The ousted leader of the Chicago Park District will be replaced by a veteran of City Hall who comes with Mayor Lori Lightfoot’s full-throated recommendation, officials announced Wednesday.
Longtime Chicago Park District Superintendent Michael Kelly resigned Saturday after Lightfoot called on the Chicago Park District Board of Commissioners to fire him after the agency had been buffeted with complaints that teen and young adult lifeguards had been abused at Chicago pools and beaches .
Kelly will be replaced on an interim basis by Rosa Escareño, who retired in July as commissioner of the Department of Business Affairs and Consumer Protection after 30 years with the city.
“Rosa is the right leader for this moment to bring confidence back into our Park District and to ensure it continues to provide crucial services to our community,” Lightfoot said in a statement.
Escareño oversaw the creation of the city’s Office of Labor Standards and worked closely with Lightfoot to help businesses struggling during the COVID-19 pandemic.
A search for a permanent leader for the Park District is underway.
“I look forward to ushering in a new era of accountability in our parks system,” Lightfoot said.
Representatives of the Park District and the mayor did not immediately respond to a question from WTTW News about how much Escareño will be paid as the interim superintendent of the Park District.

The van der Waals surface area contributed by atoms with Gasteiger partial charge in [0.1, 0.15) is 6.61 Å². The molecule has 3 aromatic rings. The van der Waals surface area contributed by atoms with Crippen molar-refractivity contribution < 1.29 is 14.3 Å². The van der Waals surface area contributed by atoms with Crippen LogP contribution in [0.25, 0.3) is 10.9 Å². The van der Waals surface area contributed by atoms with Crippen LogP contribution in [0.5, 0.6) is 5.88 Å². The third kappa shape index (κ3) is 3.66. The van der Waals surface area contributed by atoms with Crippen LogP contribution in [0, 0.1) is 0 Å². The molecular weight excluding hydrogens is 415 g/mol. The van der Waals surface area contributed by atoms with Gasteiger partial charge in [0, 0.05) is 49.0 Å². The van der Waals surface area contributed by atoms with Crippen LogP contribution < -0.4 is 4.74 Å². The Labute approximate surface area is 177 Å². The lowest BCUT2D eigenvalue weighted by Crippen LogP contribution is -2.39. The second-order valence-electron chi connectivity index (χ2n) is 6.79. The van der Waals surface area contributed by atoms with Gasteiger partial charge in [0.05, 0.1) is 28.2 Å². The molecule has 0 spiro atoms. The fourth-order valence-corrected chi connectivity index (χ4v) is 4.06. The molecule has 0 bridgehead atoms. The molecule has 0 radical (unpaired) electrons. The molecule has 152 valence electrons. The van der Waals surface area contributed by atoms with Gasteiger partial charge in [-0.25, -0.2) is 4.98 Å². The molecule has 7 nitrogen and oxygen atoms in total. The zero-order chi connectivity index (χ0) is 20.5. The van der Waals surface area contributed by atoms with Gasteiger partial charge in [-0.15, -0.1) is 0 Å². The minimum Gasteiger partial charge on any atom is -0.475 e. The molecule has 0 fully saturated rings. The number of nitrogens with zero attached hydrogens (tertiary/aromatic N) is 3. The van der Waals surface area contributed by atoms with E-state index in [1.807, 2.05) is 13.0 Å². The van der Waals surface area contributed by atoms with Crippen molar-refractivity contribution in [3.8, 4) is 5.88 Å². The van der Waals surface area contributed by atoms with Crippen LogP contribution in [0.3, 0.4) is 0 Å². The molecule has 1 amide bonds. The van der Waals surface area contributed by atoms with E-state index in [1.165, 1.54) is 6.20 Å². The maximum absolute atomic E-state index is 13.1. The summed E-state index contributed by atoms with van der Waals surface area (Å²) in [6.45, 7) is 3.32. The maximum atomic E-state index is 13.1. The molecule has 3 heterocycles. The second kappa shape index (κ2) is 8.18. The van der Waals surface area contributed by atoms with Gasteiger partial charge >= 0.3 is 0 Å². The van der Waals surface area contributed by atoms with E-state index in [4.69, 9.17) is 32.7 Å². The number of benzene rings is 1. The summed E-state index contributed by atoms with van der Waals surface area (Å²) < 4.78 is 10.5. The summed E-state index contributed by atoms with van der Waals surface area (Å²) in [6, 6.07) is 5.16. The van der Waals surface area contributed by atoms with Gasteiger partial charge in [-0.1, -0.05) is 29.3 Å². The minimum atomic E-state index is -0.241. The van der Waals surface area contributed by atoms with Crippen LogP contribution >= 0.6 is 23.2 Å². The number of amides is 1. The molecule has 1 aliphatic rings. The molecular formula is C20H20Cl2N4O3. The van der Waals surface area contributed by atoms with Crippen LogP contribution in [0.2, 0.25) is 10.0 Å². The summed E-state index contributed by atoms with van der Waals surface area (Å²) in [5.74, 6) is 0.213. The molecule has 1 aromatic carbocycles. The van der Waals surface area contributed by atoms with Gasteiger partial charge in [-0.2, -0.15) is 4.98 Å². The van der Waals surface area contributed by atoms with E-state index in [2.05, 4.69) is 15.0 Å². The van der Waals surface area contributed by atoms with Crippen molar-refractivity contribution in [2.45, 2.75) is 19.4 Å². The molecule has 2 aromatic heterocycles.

Lightfoot said Wednesday that she called for Kelly to be terminated after she got new information about the probe.
“It became clear it was time for new leadership,” Lightfoot said.
Escareño was approved unanimously Wednesday by the Park District Board of Commissioners, following a marathon 2-hour closed session.
Before welcoming Escareño as interim general superintendent, board president Avis LaVelle addressed the departure of former superintendent Mike Kelly and the issues that led to his resignation.
The board gave Kelly two options, according to LaVelle: resign or be fired for cause.
“We gave him the option to resign to make sure we could move on without protracted litigation and the related time, money and distraction from the important work ahead. We wanted him to resign, and we made that clear,” LaVelle said.
The board faulted Kelly for “deceit” and “failing to take critical steps to promote the zero tolerance standards that must replace this frat boy culture that has been allowed to flourish” within the Park District for too long, said LaVelle.
Though the Park District “turns a page” with Kelly’s resignation, that doesn’t mean the board of commissioners has closed the book on the sexual assault and harassment allegations aimed at employees in the aquatics division.
The board has hired independent counsel — someone “without the baggage of the internal culture, with allegiance only to the truth” — to continue investigating the allegations.
“We’re going to find out the whole truth, and we’re going to hold those involved accountable,” LaVelle said.
WBEZ was the first to report the city had received dozens of complaints of sexual misconduct against lifeguards — some of them girls — going back decades.
Patty Wetli contributed to this report.